PICKARD: I would say that the prices that we're seeing today are at supercycle levels. But I think as soon as analysts started saying that publicly, we did start to see prices fall back a little bit. And so that's an important thing to keep in mind, is that...
URSTADT: Wait a minute.
URSTADT: So you're saying if you want to get rid of a commodity supercycle, you just have to announce there's a commodity supercycle.
PICKARD: That probably would help, yeah. I think any time you get too convinced that prices are going to go up continually, normally that's time for a market correction.
URSTADT: OK, I feel like we would just do everyone a huge favor if we just declared this a commodity supercycle.
PICKARD: (Laughter) You can declare if you'd like, but you might...
URSTADT: You're not...
PICKARD: ...See a correction as a result.
URSTADT: You're not going to touch that one.
PICKARD: I'm not willing to declare that we're currently in a supercycle right now. You know, talk to me again in a year, and maybe I can say, you know, we actually were in a supercycle.
URSTADT: I'm worried he's not going to take my call in a year, Jacob.
GOLDSTEIN: I just want to keep saying supercycle, Bryant. Supercycle.
URSTADT: I love that the cure for the thing is just basically talking about the thing.
GOLDSTEIN: I mean, there is this idea in the economics of commodities. There is this phrase you hear, and that is the cure for high prices is high prices. And the idea is, you know, when prices go up, people shift away to use cheaper things and, also, producers make more to capture those high prices. And that shifting away and using other things and producing more actually brings prices down.
(SOUNDBITE OF DANIEL DELANEY AND TY NOAM FRANKEL'S "TAKE CHARGE")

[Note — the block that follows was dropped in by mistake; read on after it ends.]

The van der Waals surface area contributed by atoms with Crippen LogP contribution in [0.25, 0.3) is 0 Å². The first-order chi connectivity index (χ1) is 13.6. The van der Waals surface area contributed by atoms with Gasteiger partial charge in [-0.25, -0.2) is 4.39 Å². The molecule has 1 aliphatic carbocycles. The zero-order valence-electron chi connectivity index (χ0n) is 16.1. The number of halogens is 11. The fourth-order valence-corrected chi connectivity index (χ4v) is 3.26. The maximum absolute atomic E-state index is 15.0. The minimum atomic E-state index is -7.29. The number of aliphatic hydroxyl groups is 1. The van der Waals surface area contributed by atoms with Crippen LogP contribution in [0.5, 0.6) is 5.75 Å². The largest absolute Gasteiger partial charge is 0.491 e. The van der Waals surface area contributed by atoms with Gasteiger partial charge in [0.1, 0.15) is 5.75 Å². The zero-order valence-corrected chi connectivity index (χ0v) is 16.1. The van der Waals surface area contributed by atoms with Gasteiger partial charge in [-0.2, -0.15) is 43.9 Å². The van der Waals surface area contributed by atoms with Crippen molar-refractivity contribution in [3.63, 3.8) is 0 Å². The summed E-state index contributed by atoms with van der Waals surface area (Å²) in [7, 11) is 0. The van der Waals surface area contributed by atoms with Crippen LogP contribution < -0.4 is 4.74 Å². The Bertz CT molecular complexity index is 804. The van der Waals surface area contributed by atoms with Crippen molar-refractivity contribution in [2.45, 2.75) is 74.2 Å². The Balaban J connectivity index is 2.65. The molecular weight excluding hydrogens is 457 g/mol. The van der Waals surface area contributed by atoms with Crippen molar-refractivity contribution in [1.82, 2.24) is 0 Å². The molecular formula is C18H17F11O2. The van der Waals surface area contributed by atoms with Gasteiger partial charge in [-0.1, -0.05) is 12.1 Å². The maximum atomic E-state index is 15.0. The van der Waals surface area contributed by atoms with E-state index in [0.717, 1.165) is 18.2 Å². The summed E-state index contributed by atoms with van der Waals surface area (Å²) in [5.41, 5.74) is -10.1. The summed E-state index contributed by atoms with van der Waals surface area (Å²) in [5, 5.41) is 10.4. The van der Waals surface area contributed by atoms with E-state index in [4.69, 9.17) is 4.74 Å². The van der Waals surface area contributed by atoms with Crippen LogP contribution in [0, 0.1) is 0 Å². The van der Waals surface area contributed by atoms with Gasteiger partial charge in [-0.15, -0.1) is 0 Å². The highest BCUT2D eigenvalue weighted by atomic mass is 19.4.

GOLDSTEIN: Still to come, one, can your boss make you get a COVID vaccine, and, two, a question about all the money in the world - or at least all the dollars.
(SOUNDBITE OF DANIEL DELANEY AND TY NOAM FRANKEL'S "TAKE CHARGE")
GOLDSTEIN: Amanda Aronczyk, you're here to answer another question.
AMANDA ARONCZYK, BYLINE: I am. I have brought with me a listener question. It is about vaccines. We got a lot of questions about vaccines, and this is the one that I thought was most interesting. So the question is, can your workplace make you get the vaccine?
GOLDSTEIN: Basically, can your boss say you have to get a shot to keep working...
ARONCZYK: Right, exactly
GOLDSTEIN: ...To keep your job?
ARONCZYK: Right. So I took this question to Carmel Shachar. She's a bioethicist. She's also a lawyer. She runs a center at Harvard that deals with health law. And actually, when I first got in touch with her, I emailed her, and she's like, oh, yeah, we are in a meeting right now discussing this.
CARMEL SHACHAR: I think this absolutely will get litigated because a lot of people will feel like, I don't want to take this vaccine; my rights are being violated.
ARONCZYK: And in fact, there appears to be the first lawsuit of this kind just filed last month. There's a guy, corrections officer in New Mexico, and he was told that he needed to get the shot. He didn't want to get it. But his employers at the detention center said, look; you've got five days to get the vaccine or you might lose your job. As far as I know, he has not lost his job yet, but he's arguing that these vaccines just have emergency approval. They've not received the full approval that vaccines usually get and so that we shouldn't have to take it. But Carmel says that that argument will probably not hold up in court.
SHACHAR: So the idea that, oh, we're being the guinea pigs here, and we're not getting a vaccine that's been properly vetted doesn't really...
SHACHAR: ...Have a lot of legs to it. Really, the law does not treat vaccines nearly as controversially as I think some elements of popular culture do.
ARONCZYK: She says, of course, there are some special cases. You know, if you have a disability or you have a sincerely held religious belief, you know, your workplace can't make you get a vaccine. But for most people, she says, yeah, once you're eligible, you've had the time to go get the shot, your workplace can make you go get the vaccine.
GOLDSTEIN: So the emergency use authorization - that part is just not legally relevant here.
ARONCZYK: Well, it's not quite that. You know, we're in this, like, unprecedented moment. We haven't really done this before. So it's a little unclear how the courts are going to rule. But Carmel says, you know what? These vaccines have gone through lots of tests. Millions of people have taken them now. So they are experimental really just in name at this point. But she does point out, if it's really important to you, you can refuse to get the shot. Like, let's say my boss at PLANET MONEY says, go get the vaccine. I can say no.